08-21-2017  7:03 am      •     
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NEWS BRIEFS

'Chitty Chitty Bang Bang' Screens at New Performing Arts Center, Federal Way

Free screening follows the day after official ribbon cutting of the arts center ...

Join a Book Club at Your Neighborhood Library

At North Portland Library, Pageturners Black Voices focuses on books written by and about African and African American authors ...

Meeting of the NE Community Development Oversight Committee

The fourth meeting will be held on Wednesday, Aug. 23 ...

Health Share of Oregon Invests $3M in Community Health Workers

Investment will improve health care access, quality and outcomes for Oregonians who face barriers to care ...

U.S. & WORLD NEWS

OPINION

SEIU’s President: No Place for White Supremacists in the White House

Mary Kay Henry makes following statement on Trump’s remarks after violence in Charlottesville ...

It’s Time to Show “Middle Neighborhoods” Love, Before It’s too Late

Middle Neighborhoods, School Rehabilitation and Food Insecurity are key action items for the policy agenda of the CBC. ...

Despite Unequal Treatment, Black Women Will Rise

NNPA Newswire Columnist Julianne Malveaux talks about Black Women’s Equal Pay Day ...

PCC Cascade President on Free Tuition Program

Any student who qualifies for the Oregon Promise can attend most in-state community colleges tuition-free ...

AFRICAN AMERICANS IN THE NEWS

ENTERTAINMENT

The recent police murders of Alton Sterling and Philando Castile and the protests that followed have reignited the conversation around the social justice movement, Black Lives Matter. Black Lives Matter, the social justice movement created in 2012 after the murder of Trayvon Martin and the acquittal of his killer sent shock waves through the black community, is a movement that has stood against racial oppression and the dehumanization of Blacks in America by uniting Black people in an effort to fight against the deprivation of our human rights.

While Black Lives Matter is a powerful movement bringing attention to the issues that face Black people nationwide, the term Black in Black Lives Matter has garnered nearly as much attention as the movement itself.

In response to Black Lives Matter non-marginalized groups have responded with their own movements, including "All Lives Matter," and -- after the recent police shootings in Dallas -- "Blue Lives Matter." Both are an attempt to deemphasized the importance of the Black Lives Matter movement and bolster the unfounded claims that Black Lives Matter is inherently exclusionary and therefore divisive, invalid, or terroristic.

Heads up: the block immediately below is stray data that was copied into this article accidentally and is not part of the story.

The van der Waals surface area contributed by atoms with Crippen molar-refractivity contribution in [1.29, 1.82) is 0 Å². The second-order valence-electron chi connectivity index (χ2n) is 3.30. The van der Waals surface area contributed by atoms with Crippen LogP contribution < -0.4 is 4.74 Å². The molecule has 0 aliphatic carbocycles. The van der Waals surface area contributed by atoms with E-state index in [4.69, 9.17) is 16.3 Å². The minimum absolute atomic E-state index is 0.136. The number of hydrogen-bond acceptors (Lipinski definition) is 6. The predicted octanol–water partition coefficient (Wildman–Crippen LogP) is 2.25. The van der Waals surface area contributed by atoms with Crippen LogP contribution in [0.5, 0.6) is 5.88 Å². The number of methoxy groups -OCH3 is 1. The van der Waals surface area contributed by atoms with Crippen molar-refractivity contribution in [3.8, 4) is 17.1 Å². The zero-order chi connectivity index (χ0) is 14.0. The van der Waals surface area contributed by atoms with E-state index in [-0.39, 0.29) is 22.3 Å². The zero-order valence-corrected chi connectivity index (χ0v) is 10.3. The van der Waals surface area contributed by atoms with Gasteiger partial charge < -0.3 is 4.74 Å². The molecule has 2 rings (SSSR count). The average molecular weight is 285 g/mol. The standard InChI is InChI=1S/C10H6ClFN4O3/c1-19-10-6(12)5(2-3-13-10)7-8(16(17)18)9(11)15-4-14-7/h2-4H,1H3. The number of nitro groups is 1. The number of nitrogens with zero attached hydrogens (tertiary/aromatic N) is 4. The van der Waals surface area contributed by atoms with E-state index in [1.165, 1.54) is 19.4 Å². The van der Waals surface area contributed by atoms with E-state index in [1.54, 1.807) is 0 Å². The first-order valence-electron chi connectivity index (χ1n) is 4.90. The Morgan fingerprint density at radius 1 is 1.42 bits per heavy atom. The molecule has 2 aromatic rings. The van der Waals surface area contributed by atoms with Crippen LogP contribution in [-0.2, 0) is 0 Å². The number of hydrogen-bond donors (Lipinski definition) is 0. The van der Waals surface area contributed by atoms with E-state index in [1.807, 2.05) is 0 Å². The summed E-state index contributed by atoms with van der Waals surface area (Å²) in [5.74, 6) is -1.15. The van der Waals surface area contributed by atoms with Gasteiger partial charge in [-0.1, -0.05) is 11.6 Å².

However, it is not simply the term "Black" in "Black Lives Matter" that has those who oppress Blacks in America concerned -- and, in many cases, outraged.

The true concern surrounding Black Lives Matter stems from the strength that Black Americans will gain against institutional racism when we unite. The Black Lives Matter movement is giving Black people a united voice in our fight for our human rights.

As Assata Shakur said, "It is our duty to fight for our freedom, it is our duty to win. We must love each other and support each other. We have nothing to lose but our chains." 

The idea of Blacks breaking loose from the chains of systematic and institutional racism is a threat to our oppressors because collectively we are powerful, and it is that power that has truly sparked the fear and backlash against Black Lives Matter.

As Huey P. Newton said, "There's no reason for the establishment to fear me. But it has every right to fear the people collectively -- I am one with the people."

The strength that comes from the Black Lives Matter movement is threat to the oppression, dehumanization, and inequality that Blacks face in America. The word "Black" does not undermine the movement.

Any person or group that attempts to lessen the strength and power of the movement by placing "All" or "Blue" in place of Black is a part of the oppressive society that Black Lives Matter is determined to change.

Tai Harden-Moore is a graduate of Florida A&M University College of Law. Mrs. Harden-Moore has extensive experience advocating to bring attention to the issues that most negatively affect African-Americans. Since being diagnosed with breast cancer at age 31, Mrs. Harden-Moore has dedicated her voice, time, and efforts to raising breast awareness in the African-American community through numerous community outreaches and speaking engagements.

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